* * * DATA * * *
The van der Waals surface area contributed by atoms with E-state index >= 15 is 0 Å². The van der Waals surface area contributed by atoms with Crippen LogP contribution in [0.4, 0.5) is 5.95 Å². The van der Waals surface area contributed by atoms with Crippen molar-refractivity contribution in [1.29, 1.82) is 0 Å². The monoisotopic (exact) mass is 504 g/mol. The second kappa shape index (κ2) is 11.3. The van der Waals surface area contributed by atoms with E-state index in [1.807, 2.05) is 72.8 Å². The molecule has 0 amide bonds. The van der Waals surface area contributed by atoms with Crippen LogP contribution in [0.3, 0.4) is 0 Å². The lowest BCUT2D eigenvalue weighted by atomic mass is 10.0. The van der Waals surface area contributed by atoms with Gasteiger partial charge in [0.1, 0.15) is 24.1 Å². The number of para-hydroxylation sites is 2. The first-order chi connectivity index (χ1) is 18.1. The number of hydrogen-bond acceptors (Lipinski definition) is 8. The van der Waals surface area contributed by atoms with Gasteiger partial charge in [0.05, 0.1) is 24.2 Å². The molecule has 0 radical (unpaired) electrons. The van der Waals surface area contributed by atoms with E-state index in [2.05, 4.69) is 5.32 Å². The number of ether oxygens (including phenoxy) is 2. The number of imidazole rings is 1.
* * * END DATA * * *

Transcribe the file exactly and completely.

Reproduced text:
The van der Waals surface area contributed by atoms with E-state index >= 15 is 0 Å². The van der Waals surface area contributed by atoms with Crippen LogP contribution in [0.4, 0.5) is 5.95 Å². The van der Waals surface area contributed by atoms with Crippen molar-refractivity contribution in [1.29, 1.82) is 0 Å². The monoisotopic (exact) mass is 504 g/mol. The second kappa shape index (κ2) is 11.3. The van der Waals surface area contributed by atoms with E-state index in [1.807, 2.05) is 72.8 Å². The molecule has 0 amide bonds. The van der Waals surface area contributed by atoms with Crippen LogP contribution in [0.3, 0.4) is 0 Å². The lowest BCUT2D eigenvalue weighted by atomic mass is 10.0. The van der Waals surface area contributed by atoms with Gasteiger partial charge in [0.1, 0.15) is 24.1 Å². The number of para-hydroxylation sites is 2. The first-order chi connectivity index (χ1) is 18.1. The number of hydrogen-bond acceptors (Lipinski definition) is 8. The van der Waals surface area contributed by atoms with Gasteiger partial charge in [0.05, 0.1) is 24.2 Å². The molecule has 0 radical (unpaired) electrons. The van der Waals surface area contributed by atoms with E-state index in [2.05, 4.69) is 5.32 Å². The number of ether oxygens (including phenoxy) is 2. The number of imidazole rings is 1.